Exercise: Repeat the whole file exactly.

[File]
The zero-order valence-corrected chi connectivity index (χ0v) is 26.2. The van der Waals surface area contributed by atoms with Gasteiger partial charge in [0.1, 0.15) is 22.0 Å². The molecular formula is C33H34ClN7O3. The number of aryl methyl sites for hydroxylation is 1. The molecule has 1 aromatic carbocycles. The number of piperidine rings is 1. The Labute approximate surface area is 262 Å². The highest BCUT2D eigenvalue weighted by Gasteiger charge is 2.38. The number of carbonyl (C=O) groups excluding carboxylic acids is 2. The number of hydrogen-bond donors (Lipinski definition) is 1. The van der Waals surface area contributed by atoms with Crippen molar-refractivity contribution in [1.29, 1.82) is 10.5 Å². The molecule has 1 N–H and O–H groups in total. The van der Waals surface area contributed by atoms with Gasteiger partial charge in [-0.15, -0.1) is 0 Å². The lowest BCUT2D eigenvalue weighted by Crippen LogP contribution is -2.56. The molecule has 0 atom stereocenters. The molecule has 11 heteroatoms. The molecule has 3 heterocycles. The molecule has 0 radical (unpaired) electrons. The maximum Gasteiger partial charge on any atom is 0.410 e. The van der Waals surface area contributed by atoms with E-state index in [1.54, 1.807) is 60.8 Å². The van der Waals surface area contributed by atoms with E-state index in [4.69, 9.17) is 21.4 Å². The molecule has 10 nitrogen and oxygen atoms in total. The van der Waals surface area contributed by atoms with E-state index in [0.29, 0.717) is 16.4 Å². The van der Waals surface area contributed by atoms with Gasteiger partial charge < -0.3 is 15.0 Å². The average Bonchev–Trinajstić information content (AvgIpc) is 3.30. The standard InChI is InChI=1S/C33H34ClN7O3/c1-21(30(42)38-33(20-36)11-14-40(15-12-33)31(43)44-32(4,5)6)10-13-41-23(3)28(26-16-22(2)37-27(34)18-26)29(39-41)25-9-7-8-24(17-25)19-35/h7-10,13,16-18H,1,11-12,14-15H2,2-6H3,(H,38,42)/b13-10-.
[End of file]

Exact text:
The zero-order valence-corrected chi connectivity index (χ0v) is 26.2. The van der Waals surface area contributed by atoms with Gasteiger partial charge in [0.1, 0.15) is 22.0 Å². The molecular formula is C33H34ClN7O3. The number of aryl methyl sites for hydroxylation is 1. The molecule has 1 aromatic carbocycles. The number of piperidine rings is 1. The Labute approximate surface area is 262 Å². The highest BCUT2D eigenvalue weighted by Gasteiger charge is 2.38. The number of carbonyl (C=O) groups excluding carboxylic acids is 2. The number of hydrogen-bond donors (Lipinski definition) is 1. The van der Waals surface area contributed by atoms with Crippen molar-refractivity contribution in [1.29, 1.82) is 10.5 Å². The molecule has 1 N–H and O–H groups in total. The van der Waals surface area contributed by atoms with Gasteiger partial charge in [-0.15, -0.1) is 0 Å². The lowest BCUT2D eigenvalue weighted by Crippen LogP contribution is -2.56. The molecule has 0 atom stereocenters. The molecule has 11 heteroatoms. The molecule has 3 heterocycles. The molecule has 0 radical (unpaired) electrons. The maximum Gasteiger partial charge on any atom is 0.410 e. The van der Waals surface area contributed by atoms with E-state index in [1.54, 1.807) is 60.8 Å². The van der Waals surface area contributed by atoms with E-state index in [4.69, 9.17) is 21.4 Å². The molecule has 10 nitrogen and oxygen atoms in total. The van der Waals surface area contributed by atoms with E-state index in [0.29, 0.717) is 16.4 Å². The van der Waals surface area contributed by atoms with Gasteiger partial charge < -0.3 is 15.0 Å². The average Bonchev–Trinajstić information content (AvgIpc) is 3.30. The standard InChI is InChI=1S/C33H34ClN7O3/c1-21(30(42)38-33(20-36)11-14-40(15-12-33)31(43)44-32(4,5)6)10-13-41-23(3)28(26-16-22(2)37-27(34)18-26)29(39-41)25-9-7-8-24(17-25)19-35/h7-10,13,16-18H,1,11-12,14-15H2,2-6H3,(H,38,42)/b13-10-.